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Long Branch Estate

Designed by the Architect of America's Iconic Capitol

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Long Branch Estate in Millwood, Virginia is a Neoclassical home designed in part by Benjamin Henry Latrobe, architect of the U.S. Capitol.
Long Branch Estate in Millwood, Virginia

Long Branch Estate in Millwood, Virginia

Photo: ArtToday.com
Long Branch Estate
1811-1813 and 1842
Benjamin Henry Latrobe and Minard Lafever, architects
Millwood, Virginia

Long Branch Estate in Virginia has a long and interesting history. George Washington assisted in the original property survey, and the land passed through the hands of a number of famous men, including Lord Culpeper, Lord Fairfax, and Robert "King" Carter. In 1811, Robert Carter Burwell began building the mansion based on classical principles. He consulted with Benjamin Henry Latrobe, who was an architect of the U.S. Capitol and who also designed the graceful portico for the White House. Burwell died in 1813, and Long Branch Estate was left unfinished for 30 years.

Hugh Mortimor Nelson purchased the estate in 1842 and continued construction. Using designs by the architect Minard Lafever, Nelson added intricate woodwork which is considered some of the finest examples of Greek Revival craftsmanship in the United States.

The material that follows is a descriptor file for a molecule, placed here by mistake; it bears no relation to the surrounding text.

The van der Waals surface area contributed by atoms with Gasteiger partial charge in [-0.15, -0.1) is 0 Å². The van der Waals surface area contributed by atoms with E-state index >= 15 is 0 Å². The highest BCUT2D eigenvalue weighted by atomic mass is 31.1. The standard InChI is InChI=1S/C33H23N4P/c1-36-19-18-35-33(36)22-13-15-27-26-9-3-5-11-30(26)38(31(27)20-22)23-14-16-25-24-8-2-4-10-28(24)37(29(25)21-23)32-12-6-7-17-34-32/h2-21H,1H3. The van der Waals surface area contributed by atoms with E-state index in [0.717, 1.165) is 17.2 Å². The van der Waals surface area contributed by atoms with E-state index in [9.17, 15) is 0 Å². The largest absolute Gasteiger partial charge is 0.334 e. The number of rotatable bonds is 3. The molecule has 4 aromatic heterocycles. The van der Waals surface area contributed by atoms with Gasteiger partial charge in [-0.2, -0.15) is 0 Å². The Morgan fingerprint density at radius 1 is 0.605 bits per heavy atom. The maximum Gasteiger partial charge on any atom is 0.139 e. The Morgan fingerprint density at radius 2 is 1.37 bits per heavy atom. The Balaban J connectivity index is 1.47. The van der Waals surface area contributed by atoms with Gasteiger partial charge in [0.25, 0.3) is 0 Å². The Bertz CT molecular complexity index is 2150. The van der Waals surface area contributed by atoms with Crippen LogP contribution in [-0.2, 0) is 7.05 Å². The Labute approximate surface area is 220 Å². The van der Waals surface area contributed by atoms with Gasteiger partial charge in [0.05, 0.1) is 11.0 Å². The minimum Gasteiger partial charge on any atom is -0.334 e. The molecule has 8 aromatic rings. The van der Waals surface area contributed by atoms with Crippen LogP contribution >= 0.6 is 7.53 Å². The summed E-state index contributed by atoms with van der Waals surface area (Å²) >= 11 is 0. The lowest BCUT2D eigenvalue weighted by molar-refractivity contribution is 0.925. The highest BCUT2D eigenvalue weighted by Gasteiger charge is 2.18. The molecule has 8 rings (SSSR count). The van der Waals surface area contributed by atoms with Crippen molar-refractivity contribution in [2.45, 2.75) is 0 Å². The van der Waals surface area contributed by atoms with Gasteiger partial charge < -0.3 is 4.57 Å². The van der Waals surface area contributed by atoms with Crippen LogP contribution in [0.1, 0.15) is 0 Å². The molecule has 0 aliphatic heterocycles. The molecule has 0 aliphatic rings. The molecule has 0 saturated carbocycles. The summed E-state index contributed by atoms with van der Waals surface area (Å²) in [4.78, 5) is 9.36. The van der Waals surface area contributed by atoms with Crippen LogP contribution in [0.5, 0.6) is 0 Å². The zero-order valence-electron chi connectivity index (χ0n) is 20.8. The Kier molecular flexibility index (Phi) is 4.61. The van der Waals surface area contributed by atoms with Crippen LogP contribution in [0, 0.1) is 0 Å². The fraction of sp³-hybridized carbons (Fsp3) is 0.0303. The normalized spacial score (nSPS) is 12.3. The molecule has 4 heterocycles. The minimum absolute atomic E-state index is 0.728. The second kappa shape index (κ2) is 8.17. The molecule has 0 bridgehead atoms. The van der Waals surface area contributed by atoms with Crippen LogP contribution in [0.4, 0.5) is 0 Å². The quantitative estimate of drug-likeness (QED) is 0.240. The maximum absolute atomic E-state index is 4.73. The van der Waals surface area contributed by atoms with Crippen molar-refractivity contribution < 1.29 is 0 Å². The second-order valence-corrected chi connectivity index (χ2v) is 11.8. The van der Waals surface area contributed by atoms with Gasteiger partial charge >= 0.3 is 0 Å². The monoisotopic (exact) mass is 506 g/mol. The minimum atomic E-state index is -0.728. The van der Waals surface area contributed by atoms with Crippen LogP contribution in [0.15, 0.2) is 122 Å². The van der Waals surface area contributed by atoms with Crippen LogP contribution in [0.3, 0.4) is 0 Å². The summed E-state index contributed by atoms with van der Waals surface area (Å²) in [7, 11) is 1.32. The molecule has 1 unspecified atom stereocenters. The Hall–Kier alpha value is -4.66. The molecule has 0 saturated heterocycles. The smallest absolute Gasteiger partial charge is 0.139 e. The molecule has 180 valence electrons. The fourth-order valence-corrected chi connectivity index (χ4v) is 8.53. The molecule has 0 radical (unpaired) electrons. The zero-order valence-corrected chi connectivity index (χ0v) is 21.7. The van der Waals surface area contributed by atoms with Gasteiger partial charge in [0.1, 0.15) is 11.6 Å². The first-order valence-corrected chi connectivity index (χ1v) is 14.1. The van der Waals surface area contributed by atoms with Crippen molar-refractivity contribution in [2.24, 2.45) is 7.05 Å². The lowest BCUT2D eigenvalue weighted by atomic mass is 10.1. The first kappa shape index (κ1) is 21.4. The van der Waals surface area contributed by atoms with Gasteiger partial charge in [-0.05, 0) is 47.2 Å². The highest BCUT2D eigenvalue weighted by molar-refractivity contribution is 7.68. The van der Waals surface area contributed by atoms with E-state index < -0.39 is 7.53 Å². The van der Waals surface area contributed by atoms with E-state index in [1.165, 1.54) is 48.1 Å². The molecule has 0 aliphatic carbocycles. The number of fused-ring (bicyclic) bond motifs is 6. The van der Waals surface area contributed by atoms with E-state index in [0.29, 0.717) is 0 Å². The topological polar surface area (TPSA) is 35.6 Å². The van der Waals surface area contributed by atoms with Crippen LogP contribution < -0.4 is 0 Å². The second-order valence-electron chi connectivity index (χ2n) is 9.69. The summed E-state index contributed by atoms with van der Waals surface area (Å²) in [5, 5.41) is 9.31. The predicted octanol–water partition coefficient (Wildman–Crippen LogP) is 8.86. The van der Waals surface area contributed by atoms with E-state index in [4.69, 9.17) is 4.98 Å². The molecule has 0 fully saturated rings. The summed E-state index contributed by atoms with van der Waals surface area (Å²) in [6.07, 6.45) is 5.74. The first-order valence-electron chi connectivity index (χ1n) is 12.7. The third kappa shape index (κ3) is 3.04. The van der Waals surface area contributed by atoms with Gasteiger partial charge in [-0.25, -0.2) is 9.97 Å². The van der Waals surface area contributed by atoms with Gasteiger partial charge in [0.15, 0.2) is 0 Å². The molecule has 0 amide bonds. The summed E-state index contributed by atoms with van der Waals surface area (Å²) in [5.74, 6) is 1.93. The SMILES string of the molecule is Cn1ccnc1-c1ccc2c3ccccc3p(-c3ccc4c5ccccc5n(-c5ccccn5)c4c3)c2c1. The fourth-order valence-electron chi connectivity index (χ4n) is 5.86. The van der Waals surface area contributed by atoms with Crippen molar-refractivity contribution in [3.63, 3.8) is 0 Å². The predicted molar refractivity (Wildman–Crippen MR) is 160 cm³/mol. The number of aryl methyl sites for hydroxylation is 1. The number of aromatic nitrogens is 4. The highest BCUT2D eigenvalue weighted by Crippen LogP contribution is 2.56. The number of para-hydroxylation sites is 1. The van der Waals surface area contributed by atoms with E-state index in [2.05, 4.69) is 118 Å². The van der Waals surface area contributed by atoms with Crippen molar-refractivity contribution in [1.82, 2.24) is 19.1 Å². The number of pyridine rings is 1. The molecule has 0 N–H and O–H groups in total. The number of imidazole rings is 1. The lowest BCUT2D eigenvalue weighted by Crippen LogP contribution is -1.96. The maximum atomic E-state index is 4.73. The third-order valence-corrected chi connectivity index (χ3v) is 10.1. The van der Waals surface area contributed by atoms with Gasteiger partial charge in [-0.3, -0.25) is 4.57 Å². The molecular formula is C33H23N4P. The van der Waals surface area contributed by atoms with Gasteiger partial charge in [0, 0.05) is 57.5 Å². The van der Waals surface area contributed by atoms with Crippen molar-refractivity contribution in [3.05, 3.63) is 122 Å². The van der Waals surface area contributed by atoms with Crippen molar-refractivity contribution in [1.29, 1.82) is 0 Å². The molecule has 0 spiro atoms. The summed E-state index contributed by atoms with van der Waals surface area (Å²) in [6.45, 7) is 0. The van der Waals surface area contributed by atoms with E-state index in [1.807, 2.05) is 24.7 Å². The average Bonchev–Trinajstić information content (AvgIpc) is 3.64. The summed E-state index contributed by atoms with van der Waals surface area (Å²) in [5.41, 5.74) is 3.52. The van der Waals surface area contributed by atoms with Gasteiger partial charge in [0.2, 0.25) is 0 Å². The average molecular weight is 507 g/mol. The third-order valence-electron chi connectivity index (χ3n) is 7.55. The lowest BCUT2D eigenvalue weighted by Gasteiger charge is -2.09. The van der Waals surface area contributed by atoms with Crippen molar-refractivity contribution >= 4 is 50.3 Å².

Long Branch Estate is known for:

  • Elegant porticoes
  • Carved window cases
  • Spectacular, three-story wooden spiral staircase
In 1986, Harry Z. Isaacs acquired the estate, began a complete restoration. He added the west wing to balance the façade. When Isaacs learned that he had terminal cancer, he established a private, non-profit foundation. He died in 1990 shortly after the restoration was complete, and left the house and 400-acre farm to the foundation so that Long Branch would be available for the enjoyment and education of the public. Today Long Branch is operated as a museum by the Harry Z. Isaacs Foundation.

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